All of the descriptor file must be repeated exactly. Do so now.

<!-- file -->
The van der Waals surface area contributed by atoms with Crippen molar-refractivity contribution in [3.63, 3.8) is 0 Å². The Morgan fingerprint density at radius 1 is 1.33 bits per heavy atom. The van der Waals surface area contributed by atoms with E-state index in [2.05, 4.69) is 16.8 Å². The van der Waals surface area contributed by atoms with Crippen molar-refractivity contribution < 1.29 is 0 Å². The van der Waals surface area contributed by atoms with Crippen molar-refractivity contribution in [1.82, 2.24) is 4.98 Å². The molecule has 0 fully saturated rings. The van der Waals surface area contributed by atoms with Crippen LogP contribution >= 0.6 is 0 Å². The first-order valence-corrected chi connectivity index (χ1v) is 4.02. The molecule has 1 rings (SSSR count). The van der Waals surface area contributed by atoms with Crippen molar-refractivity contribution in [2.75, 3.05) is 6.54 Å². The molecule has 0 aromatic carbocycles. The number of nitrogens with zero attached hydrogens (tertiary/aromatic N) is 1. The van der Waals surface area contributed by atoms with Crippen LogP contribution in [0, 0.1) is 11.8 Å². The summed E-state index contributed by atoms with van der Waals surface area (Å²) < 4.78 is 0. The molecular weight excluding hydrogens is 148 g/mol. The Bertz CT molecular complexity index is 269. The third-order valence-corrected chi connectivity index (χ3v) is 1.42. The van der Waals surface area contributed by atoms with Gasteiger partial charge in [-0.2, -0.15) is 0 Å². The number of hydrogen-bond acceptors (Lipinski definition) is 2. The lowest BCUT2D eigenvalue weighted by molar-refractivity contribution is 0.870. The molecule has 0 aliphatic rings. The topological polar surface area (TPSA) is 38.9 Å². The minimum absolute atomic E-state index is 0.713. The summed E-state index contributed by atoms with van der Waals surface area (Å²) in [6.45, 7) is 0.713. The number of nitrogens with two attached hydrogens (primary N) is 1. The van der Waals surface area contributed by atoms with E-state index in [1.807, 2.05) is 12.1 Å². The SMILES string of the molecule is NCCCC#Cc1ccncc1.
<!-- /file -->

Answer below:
The van der Waals surface area contributed by atoms with Crippen molar-refractivity contribution in [3.63, 3.8) is 0 Å². The Morgan fingerprint density at radius 1 is 1.33 bits per heavy atom. The van der Waals surface area contributed by atoms with E-state index in [2.05, 4.69) is 16.8 Å². The van der Waals surface area contributed by atoms with Crippen molar-refractivity contribution < 1.29 is 0 Å². The van der Waals surface area contributed by atoms with Crippen molar-refractivity contribution in [1.82, 2.24) is 4.98 Å². The molecule has 0 fully saturated rings. The van der Waals surface area contributed by atoms with Crippen LogP contribution >= 0.6 is 0 Å². The first-order valence-corrected chi connectivity index (χ1v) is 4.02. The molecule has 1 rings (SSSR count). The van der Waals surface area contributed by atoms with Crippen molar-refractivity contribution in [2.75, 3.05) is 6.54 Å². The molecule has 0 aromatic carbocycles. The number of nitrogens with zero attached hydrogens (tertiary/aromatic N) is 1. The van der Waals surface area contributed by atoms with Crippen LogP contribution in [0, 0.1) is 11.8 Å². The summed E-state index contributed by atoms with van der Waals surface area (Å²) < 4.78 is 0. The molecular weight excluding hydrogens is 148 g/mol. The Bertz CT molecular complexity index is 269. The third-order valence-corrected chi connectivity index (χ3v) is 1.42. The van der Waals surface area contributed by atoms with Gasteiger partial charge in [-0.2, -0.15) is 0 Å². The number of hydrogen-bond acceptors (Lipinski definition) is 2. The lowest BCUT2D eigenvalue weighted by molar-refractivity contribution is 0.870. The molecule has 0 aliphatic rings. The topological polar surface area (TPSA) is 38.9 Å². The minimum absolute atomic E-state index is 0.713. The summed E-state index contributed by atoms with van der Waals surface area (Å²) in [6.45, 7) is 0.713. The number of nitrogens with two attached hydrogens (primary N) is 1. The van der Waals surface area contributed by atoms with E-state index in [1.807, 2.05) is 12.1 Å². The SMILES string of the molecule is NCCCC#Cc1ccncc1.